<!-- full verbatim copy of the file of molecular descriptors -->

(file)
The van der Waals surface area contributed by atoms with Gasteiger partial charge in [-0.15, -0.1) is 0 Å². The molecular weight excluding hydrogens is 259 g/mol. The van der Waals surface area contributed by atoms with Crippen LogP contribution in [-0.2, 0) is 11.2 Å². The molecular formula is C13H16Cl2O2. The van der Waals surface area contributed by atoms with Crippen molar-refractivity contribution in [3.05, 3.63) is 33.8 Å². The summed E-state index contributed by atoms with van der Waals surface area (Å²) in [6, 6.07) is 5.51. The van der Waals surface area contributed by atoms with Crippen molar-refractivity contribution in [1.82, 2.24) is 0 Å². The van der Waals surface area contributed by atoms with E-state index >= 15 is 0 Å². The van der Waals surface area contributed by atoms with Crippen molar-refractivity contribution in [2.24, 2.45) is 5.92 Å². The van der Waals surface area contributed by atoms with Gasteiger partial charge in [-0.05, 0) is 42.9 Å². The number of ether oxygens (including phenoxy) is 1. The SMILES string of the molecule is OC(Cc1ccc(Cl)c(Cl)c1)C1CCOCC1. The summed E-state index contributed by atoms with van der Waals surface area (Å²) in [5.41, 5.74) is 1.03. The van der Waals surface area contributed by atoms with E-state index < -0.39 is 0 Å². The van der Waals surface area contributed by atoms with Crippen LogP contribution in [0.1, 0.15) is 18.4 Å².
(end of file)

The van der Waals surface area contributed by atoms with Gasteiger partial charge in [-0.15, -0.1) is 0 Å². The molecular weight excluding hydrogens is 259 g/mol. The van der Waals surface area contributed by atoms with Crippen LogP contribution in [-0.2, 0) is 11.2 Å². The molecular formula is C13H16Cl2O2. The van der Waals surface area contributed by atoms with Crippen molar-refractivity contribution in [3.05, 3.63) is 33.8 Å². The summed E-state index contributed by atoms with van der Waals surface area (Å²) in [6, 6.07) is 5.51. The van der Waals surface area contributed by atoms with Crippen molar-refractivity contribution in [1.82, 2.24) is 0 Å². The van der Waals surface area contributed by atoms with E-state index >= 15 is 0 Å². The van der Waals surface area contributed by atoms with Crippen molar-refractivity contribution in [2.24, 2.45) is 5.92 Å². The van der Waals surface area contributed by atoms with Gasteiger partial charge in [-0.05, 0) is 42.9 Å². The number of ether oxygens (including phenoxy) is 1. The SMILES string of the molecule is OC(Cc1ccc(Cl)c(Cl)c1)C1CCOCC1. The summed E-state index contributed by atoms with van der Waals surface area (Å²) in [5.41, 5.74) is 1.03. The van der Waals surface area contributed by atoms with E-state index < -0.39 is 0 Å². The van der Waals surface area contributed by atoms with Crippen LogP contribution in [0.1, 0.15) is 18.4 Å².